Kossuth County Advance from Algona, Iowa on January 24, 1966 · Page 1
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Kossuth County Advance from Algona, Iowa · Page 1

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Algona, Iowa
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Monday, January 24, 1966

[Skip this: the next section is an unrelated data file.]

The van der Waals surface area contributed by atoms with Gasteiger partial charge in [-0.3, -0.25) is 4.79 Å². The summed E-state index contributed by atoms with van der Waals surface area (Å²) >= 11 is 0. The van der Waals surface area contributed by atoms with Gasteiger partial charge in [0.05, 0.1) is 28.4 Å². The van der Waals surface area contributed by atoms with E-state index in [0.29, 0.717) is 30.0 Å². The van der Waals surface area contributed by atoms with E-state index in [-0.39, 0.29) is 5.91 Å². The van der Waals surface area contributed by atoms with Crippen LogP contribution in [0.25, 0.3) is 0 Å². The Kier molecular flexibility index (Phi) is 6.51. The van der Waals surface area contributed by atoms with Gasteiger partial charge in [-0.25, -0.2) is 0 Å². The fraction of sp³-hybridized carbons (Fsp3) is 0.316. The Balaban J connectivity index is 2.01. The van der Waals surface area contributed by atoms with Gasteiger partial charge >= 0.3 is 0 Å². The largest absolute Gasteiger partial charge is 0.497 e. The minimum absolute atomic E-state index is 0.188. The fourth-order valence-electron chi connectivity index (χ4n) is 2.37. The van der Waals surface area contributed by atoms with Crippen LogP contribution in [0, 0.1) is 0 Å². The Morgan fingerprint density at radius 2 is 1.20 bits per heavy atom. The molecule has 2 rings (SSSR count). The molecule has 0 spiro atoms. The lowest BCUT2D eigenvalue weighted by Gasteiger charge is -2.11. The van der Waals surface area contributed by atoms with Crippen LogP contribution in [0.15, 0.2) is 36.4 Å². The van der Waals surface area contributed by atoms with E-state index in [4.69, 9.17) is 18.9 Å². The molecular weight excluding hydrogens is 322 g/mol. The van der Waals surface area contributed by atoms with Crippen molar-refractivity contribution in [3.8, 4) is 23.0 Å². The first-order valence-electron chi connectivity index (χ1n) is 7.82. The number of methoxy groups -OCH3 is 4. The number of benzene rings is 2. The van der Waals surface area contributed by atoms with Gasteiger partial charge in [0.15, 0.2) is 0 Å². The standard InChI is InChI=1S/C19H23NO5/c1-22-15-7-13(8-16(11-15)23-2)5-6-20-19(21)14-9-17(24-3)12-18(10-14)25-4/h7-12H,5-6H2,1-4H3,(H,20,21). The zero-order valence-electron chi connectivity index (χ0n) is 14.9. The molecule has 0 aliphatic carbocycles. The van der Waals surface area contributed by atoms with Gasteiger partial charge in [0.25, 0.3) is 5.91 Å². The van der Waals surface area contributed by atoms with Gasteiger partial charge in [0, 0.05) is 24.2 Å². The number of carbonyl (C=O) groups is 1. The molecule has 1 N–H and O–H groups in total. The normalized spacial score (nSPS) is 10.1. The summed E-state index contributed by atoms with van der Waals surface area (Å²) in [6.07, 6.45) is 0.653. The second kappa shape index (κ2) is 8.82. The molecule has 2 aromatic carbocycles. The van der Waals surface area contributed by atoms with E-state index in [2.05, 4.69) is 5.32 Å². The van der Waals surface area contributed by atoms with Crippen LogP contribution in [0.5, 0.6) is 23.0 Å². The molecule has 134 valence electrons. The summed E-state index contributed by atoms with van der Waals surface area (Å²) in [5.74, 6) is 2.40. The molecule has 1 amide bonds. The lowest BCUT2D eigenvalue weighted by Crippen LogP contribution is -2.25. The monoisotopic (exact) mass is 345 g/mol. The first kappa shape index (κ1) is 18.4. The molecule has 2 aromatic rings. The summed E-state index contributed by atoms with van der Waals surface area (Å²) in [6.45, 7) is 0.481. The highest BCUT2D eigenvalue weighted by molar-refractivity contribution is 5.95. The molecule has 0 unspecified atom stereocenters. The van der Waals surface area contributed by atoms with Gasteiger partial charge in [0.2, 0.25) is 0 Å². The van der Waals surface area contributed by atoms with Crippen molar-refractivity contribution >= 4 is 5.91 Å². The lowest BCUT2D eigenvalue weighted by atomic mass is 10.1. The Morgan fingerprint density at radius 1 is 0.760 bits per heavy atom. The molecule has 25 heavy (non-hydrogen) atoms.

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State Historical Society Iowa City,,Iowa- - - - - Algona girl performs in Washington, D.C. "Tiw ADVANCE ~ the paper with the OROCtRY edi AI gong Ko* tilth CPU •^ jf . . ' I', . : Entered as second clou matter, Dee. t, 1908, at Algona, Iowa, 50511 poitofflee under Act of Congress.March 8, 1879 VOL, 66-NO. 7 MONDAY, JAN, 24,1966 — ALOONA, iOwi& - 8 PAGES IN 1 SECTION taxes are lower on new s report soon At the meeting of the Board District by July 1966 they may Karen Lierley, Algona, was one of the ballet dancers in the special Christmas season program in which Tchaikovsky's Christmastree ballet, The Nutcracker, was presented at Washington D.C, Eleven performances were given within an eight- day period in Constitution Hall to audiences totaling 38,000. Each performance was a complete "sell out" and was by far the largest audience ever assembled for one ballet production in Washington and the second largest audience to attend one in the United States. The Washington Ballet joined the Washington National Symphony for the production. Mar jorie Tallchief, one of th< world's great ballerinas, was among 1 stars of the Harkness Ballet and Paris opera permitted to appear in solo roles. Miss Lierley's part was that of the 'lead mouse'; she was) chosen from a group of 12 girls who danced as mice. All Nutcracker productions, by whatever company include a large production of student dancers. Karen is a senior at the School of Ballet. The girls live together, dance together and also do their school studies together. They have a basic college preparatory cirriculum. Classes are small so rapid progress is made with individual instruction. They have four hours of academic work a day. Dance and its related subjects take the place of any other elective courses. Karen is the daughter of Mr. and Mrs. Earl Lierley and attended AHS last year as a junior. Mr. Lierley is General Manager of Universal manufacturing. There are three other children: Kathleen, a senior at Buena Vista; Patrice in 6th grade and Michael in 4th grade at Lucia Wallace. Photo by Poundstone Coffaa Break . . . The Sage of Locust St. thinks the TV screen is usurping Dad's role in the home: "Nobody listens to him any more!" (They don't even look at him.) . . . With 2 professors from Iowa State U liable to run for governor, maybe Evy should schedule that football game with ISU even if he has to cancel an Oregon game. ... I have grudgingly admitted that our new electric can-opener is working nicely. But I warn my wife: Don't tonians to defy King George III. Do we condone this phlebotomy? Will the tax collectors continue ruthless? of Education for the Algona Community Schools the staff and architects were directed to continue their studies .on the needs of the school building extension program and to present a preliminary summary at the next meeting late in February. A Citizens Committee will be appointed soon to meet with the staff on the expansion program. They will review and discuss all phases of the program to date and find out how the preliminary suggestions were arrived at. Members of the committee will be representative of the entire Algona Community School District. Selection will be made from a geographical as well as an organizational standpoint. Government approval is anti cipated within the next few days on the four projects under the National Elementary and Secondary Education Act. The Board directed Supt Laing to invite the parochia school to participate in "sharec time" courses in the high school for students who are residents of the Algona Com munity District and attend Gar rigan high school. Parts of five townships are in non-high school districts—^Sherman, Riverdale, Whittemore, Lotts Creek and Pralre. If they are in the Algona Community Whittemore man give me an knife! electric carving "—710 bon bans for a bygone dream?" It's time to think of Valen tine Day, when we pay tribute An Iowa coed has confided to friends that her first phone chat with the collegian who "pinned" her lasted from 10 p.m. till 4 a.m., or 6 hours all told. (And probably they didn't get it all told, at that.) * * >!> I am flabbergasted by a gar- ageman who offers to do 18 different things to our car, at a cost of between $100 & $250, with a saving (to me?) of $150. This wizard doesn't seem to realize that our car is in excellent shape & doesn't NEED a new engine. to our long-term valentine the unforgotten valentines of long long ago. I'd go broke if I sent flowers & candy to all my beauteous loves of yore. Anyhow, some of gets new post participate in the "shared ime" program. Courses being considered for the project are vocational agriculture, industrial arts and metal shop. This year's Adult Education program has an enrollment which breaks all previous records with 601 persons attending. There are 196 registered in the Farmers Night course and 405 participating in one of the 25 other courses. Kossuth schools to Band Festival Ledyard — The East half of the State Line Conference schools will have a Music Fes tival January 24 at Thompson Bands from six schools Thomp son, Rake, Lakota, Ledyard, Ti tonka and Woden Crystal-Lake take part. Each school will send members for a select band in addition to "the high schoo band. Ledyard will send ten for the select band, Gretchen DeBoer, Barbara Schroeder Bonnie Udstuen, Ranae Lloyd Phyllis Wallentine, Cynthia KUnksiek. ;,Claudev Mark McCoy, Vicki Thilges and !raig Klocke. Twenty-eight members of the high school jand will take part in the fes- ;ival. The concert will start at 7:30 with selections by both the select band, and the massed band. Robert DeYoung directs the Ledyard band. em "—calf to a college prom? At the State University there's a legend that students in animal husbandry at ISU like to take their pet calves to the college dances. It'll take at least a leopard or * crocodile at an SUI dance to approach that! Or should the legend-starter get busy at Ames? shouldn't be eating candy any more than I should. * * «! In a mass formation for a family holiday picture, one piquant little DM blonde managed to get her eyes crossed three times out of five. Our town is after all only an overgrown country village & such things happen all the time. * * * I have been asked to name the 7 girls in Polk County I'd rather accompany to a desert sle than Brigitte Bardot. This could be embarrassing. Shan't we wait at least until they fill up those two big art! Ficial lakes to the north & south, and perhaps discover i small desert isle in one o< them? ••'.; * * HER HIDDEN TREASURE Hers is a silent love, A stormy mixed emotion. She keeps it tightly bound within; He knows not her devotion. —RAE DAVIS ' Clear Lake Whittemore — Russ Harris, assistant superintendent of the municipal gas works,.the sewer plant and streets here, resigned at a special council meeting last Monday night. He will take over as manager of the municipal gas works at Emmetsburg Tuesday, Feb. 1. The family will re main in Whittemore until schools close in May. FATHER DIES Whittemore — The father of /Irs. Larry Twedt of Whittemore died Jan. 15. He was Hary Thovson, 62 of Forest City nd funeral services were held or him Tuesday there. His wife, a son and one other laughter survive. At the holiday parties I met 2 lovely Iowa girls home to visit their families. One had marriet a man who carried her off to Albuquerque. The other hac been shanghaied clear to Kala- Swimming pool al Titonka gels boost Titonka — Early results of a poll to test sentiment for a new swimming pool here indicate a favorable vote on the project. About one-third of the questionnaires have been returned and the favorable vote has been running about 75%, according, to the Community Swimming Pool committee. Those who have not returned their cards are urged to do so in the next few days. Lone Rock youth wins free trip Rodney Jensen, son of Mr. and Mrs. Roger E. Jensen, Lone Rock, has been selected to attend the 15th Annual Grain Marketing Conference and Tour "three ' ^aftour Only 2 districts in county show tax increases Kossuth County taxes are down in all but two of the 98 taxing districts in the county, according to tax assessment figures released this week by the office of County Auditor Marc Moore. One of the main reasons for the drop in millage throughout the county is the fact the county road levy and the levy for state and county purposes were both lowered. The general county and state levy dropped from 9.135 mills to 8.167, near a full mill; ant the township road levy dropped from 10.053 to 7.766, nearly three mills. The general county and state levy affects all taxing districts and the township levy affects all areas outside incorporated towns. ONLY TWO districts tha have a tax assessment increas or 1965 taxes payable in 1968 iompared to 1964 taxes paid ast year are Titonka Inc. and Whittemore Twp. The Titonka area tax levy is "0.3 this year compared to 68.0 ast year. And in Whittemore fwp., the levy is up from 28.3 to 32.9 this year. The increase at Whittemore is entirely in he general schools division as is the Titonka increase. Tax levy for Algona is down A day at the rink! Teeter still needs 285 for record Algona's Dale Teeter still has 285 points to go to break the career record for Algona high school a check of records by the Advance revealed Friday. Full story in today's Main Stem. GIRL IS ADOPTED Mr. and Mrs. Richard Frambach have adopted a girl born December 7. She weighed six pounds and has been named Lisa Kay. Grandparents are Mr and Mrs. Herman Leeck anc Mr. and Mrs. Harold Frambach three other Iowa delegates will spend a large part of their time observing and .earning the wprkings of the Chicago Board of Trade. They will watch the opening of a day's rading and totr the General Mills Plant. The? boys will also visit Don McNeill's Breakfast Hub and be given chances to take five optional tours of Chicago. Rodney's trip is being sponsored by the Chicago Board of Trade. Rodney, 17, has raised twelve acres of corn on an experimental basis. This past year he planted 30 inch rows and drilled each kernel of single cross corn seven inches apart; applied her bicides. As a result the plant population increased from 16, 000 to 21,000 at harvest time For the past three years Rodney has had the highest corn yield in the county. At the crop show he exhibited the top 10 ears of corn and the largest ear. He has increased his corn yield from 114.4 bushels per acre to 146. He hopes to reach 150 bushels per acre. Cut ribbon to new store SKATING IS .FUN and two of the children of Dr. and Mrs. Dean Koob of Algona took their turn at it on the recently flooded athletic park rink last Monday. Six-year old Kathy takes younger brother Tom, 5, by the hand and they start out ... : Alas, the sport stories continue to omit data I'd like to know: How many colored athletes played in the bowl games & in the pro challenge rounds? How old are the players? How mazoo. And one of them named I many of them come from the state of their college? How many from faraway? How many are married? How many children. We need a more complete box score. iji * $ . . . They need a new gimmick in basketball: Lower basket* for under-4-footers, higher ones for the giants, a total of 4 baskets, to complicate the game, Mary Beth Larson was not only beauteous, but also a Mortar Board gal in college. These depredations must cease. * * * I hear muttering among Iowa taxpayers of a united revolt against the double income tax in 1964. Why isn't there a TV debate on the subject? This is as brutal an impost as the Tea Tax which drava sedjte Bos- DUNN'S SURE SAVE Market was welcomed to the business community of Algona last Wednesday morning as Mayor Bill Finn, third from right, cut the ribbon opening the new store shortly before 10 a.m. Owner Bill Dunn called the opening a trenmendous success and his sup' ervisor, Nate Chase, said it was the ''biggest grand opening of a grocery store I've ever seer from 88.0 in 1964 to 85.2 for 1965. The drop of 3 mills is slightly lower than the average drop of about 5 mills in many taxing districts. One of the largest drops is in the Burt Inc. district, which dipped from 85.0 mills in 1964 to 73.1 in 1965. The decrease came primarily in a nine-mill drop in city taxes. Lone Rock showed one of the smallest decreases, a mere .116 mill drop from 59.227 to 59.111 West Bend Inc. and Whittemore Inc. both had healthy six- mill dips from a year ago Many other rural sections hac drops of about five mills in the levy. ALGONA'S general city levy is up from 29.6 to 30.2. Bigges increase is a 2.3-mill increase for Recreation. Street levy is down slightly as is public safety and sanitation 'but not enough to offset the increase in the Recreation department. The Recreation department includes moneys spent for the swimming pool, playground, band and city parks. The increase is due to increased expenditures to improve the athletic park facilities. Twin Rivers school districts in Garfield and Riverdale townships have the highest school tax levy of 43.8 with Sherman township having the lowest of 5.4 (excepting Greenwood twp. which has no levy whatsoever for schools). Highest school house taxes for bond issues is in Ringsted CSD Seneca with 5.7. The Al gona district which include Whittemore and Algona has a 2.5 mill levy for a special fund to build up money for a nev high school here prior to it 1 construction, rather than late when interest money woulc have to be paid. ALGONA REMAINS with the highest tax levy of 85.2 mills with next high at Swea City Inc. with an 81.1 levy. Lowest taxing district in the county is Greenwood Twp. with a 17.5 levy. Algona also has the highest city levy of 30.2 although Bancroft is a close second with 30,0. Lowest in the county is Lakota with a 16.1 levy. Algona, Lone Rock and Ti . . . things went well for a few seconds and then — boom — down went Tom, who is just learning. Kathy was doing a good job of teaching though and then . . . in a town the size of Algona and even larger." Shown left to right are Gerald Bomgaars (owner of Bomgaars Ben Franklin which has a large section of the new store); John Dreesman, owner of the building; Dick Chase, store manager; Mayor Finn, Bill Dunn, owner of the store; and Nate Chase, Dunns supervisor. Photo by Pete Poundstone. are the only towns in the a higher levy this year than last while Bancroft, Burt, Fenton, Lakota, Ledyaixl, LuVerne, Swea City, Wesley, Whittemore and West Bend are all down from a year ago. . . . boom, down went Kathy too. But brother Tom was on hand to give his sister a helping hand and the two got lots of experience during their skating spree — both in skating and learning to take the bumps that go with it. Advance photographer Mike Stillman was on hand to catch the action. Besides the newly remodeled and heated warming house, there is supervision for youngsters every weekday from, 4 to 6 p.m. and 7 to 9 p.m.; 9 to noon, 1 to 6 p.m. and 7 to 9 p.m. on Saturdays: and 1 to 6 p.m. and 7 to 9 p.m. ou Sundays.;